The Great Peace, also known as the Great Peace of Montreal, was a treaty signed by the colony of New France and thirty-nine Indigenous nations on August 4, 1701. It effectively ended the series of disruptive and violent conflicts known as the Beaver Wars.
This treaty has largely been seen as a positive thing. It brought a period of stability to the region that lasted for sixty years. However, there were negatives worth considering. The treaty required the French to be arbiters of inter-tribal strife. With the French at the helm, diplomacy and negotiation would occur rather than bloodshed. At times this created some strife, as various First Nations competed for favoritism with the French. Sometimes, certain first nations tried to play both sides of the great colonial struggle between the French and English. For instance, the Mohawk, Mahican, and Iroquois had formalized relations and treaties with both colonial powers. This led to delicate diplomatic relations as they struggled to remain in favorable relationships with both European nations.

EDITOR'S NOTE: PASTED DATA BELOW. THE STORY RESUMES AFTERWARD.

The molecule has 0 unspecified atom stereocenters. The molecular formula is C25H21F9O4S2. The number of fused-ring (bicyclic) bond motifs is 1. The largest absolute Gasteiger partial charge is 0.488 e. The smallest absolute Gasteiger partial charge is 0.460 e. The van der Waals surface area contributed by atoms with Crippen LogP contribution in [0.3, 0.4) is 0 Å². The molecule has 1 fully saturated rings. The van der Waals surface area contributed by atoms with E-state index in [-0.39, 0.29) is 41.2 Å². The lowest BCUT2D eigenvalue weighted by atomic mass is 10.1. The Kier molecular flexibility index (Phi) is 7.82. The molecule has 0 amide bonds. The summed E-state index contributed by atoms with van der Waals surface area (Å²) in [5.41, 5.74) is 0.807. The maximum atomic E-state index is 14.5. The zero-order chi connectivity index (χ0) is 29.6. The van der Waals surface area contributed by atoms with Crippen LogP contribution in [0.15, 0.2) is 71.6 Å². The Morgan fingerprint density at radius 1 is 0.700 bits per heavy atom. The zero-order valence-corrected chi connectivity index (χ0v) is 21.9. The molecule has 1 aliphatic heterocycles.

There were also times when the Great Peace was unable to prevent strife. For instance, in the 1730s, the Mississauga were able to displace fellow treaty signers, the Seneca, from their territory near Lake Erie. While French authorities were displeased by this, they were powerless to stop it.
Ultimately, the greatest negative of the Great Peace was that it was unable to survive the colonial struggles between the French and English. When the English ousted the French from Canada and the Ohio River Valley in the 1760s, the main provisions of the treaty became moot. Although peace amongst many of the Indigenous signatories remained long afterward, the treaty itself became unenforceable without the presence of the French.